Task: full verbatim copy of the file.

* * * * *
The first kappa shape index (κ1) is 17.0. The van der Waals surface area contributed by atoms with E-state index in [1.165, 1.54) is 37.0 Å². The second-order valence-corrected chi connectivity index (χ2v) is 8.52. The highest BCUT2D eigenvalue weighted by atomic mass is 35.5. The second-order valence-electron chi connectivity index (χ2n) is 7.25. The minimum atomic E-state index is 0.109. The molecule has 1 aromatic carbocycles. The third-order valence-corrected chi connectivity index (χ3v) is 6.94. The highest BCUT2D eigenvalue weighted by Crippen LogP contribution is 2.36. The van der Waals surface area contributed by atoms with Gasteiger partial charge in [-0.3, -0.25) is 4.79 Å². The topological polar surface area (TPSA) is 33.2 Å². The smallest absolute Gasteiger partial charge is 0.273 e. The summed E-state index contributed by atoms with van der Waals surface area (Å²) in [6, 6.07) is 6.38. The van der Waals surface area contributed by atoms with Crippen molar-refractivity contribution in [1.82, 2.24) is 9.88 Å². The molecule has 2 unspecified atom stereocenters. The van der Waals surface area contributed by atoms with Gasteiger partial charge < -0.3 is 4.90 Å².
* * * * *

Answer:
The first kappa shape index (κ1) is 17.0. The van der Waals surface area contributed by atoms with E-state index in [1.165, 1.54) is 37.0 Å². The second-order valence-corrected chi connectivity index (χ2v) is 8.52. The highest BCUT2D eigenvalue weighted by atomic mass is 35.5. The second-order valence-electron chi connectivity index (χ2n) is 7.25. The minimum atomic E-state index is 0.109. The molecule has 1 aromatic carbocycles. The third-order valence-corrected chi connectivity index (χ3v) is 6.94. The highest BCUT2D eigenvalue weighted by Crippen LogP contribution is 2.36. The van der Waals surface area contributed by atoms with Gasteiger partial charge in [-0.3, -0.25) is 4.79 Å². The topological polar surface area (TPSA) is 33.2 Å². The smallest absolute Gasteiger partial charge is 0.273 e. The summed E-state index contributed by atoms with van der Waals surface area (Å²) in [6, 6.07) is 6.38. The van der Waals surface area contributed by atoms with Crippen molar-refractivity contribution in [1.82, 2.24) is 9.88 Å². The molecule has 2 unspecified atom stereocenters. The van der Waals surface area contributed by atoms with Gasteiger partial charge < -0.3 is 4.90 Å².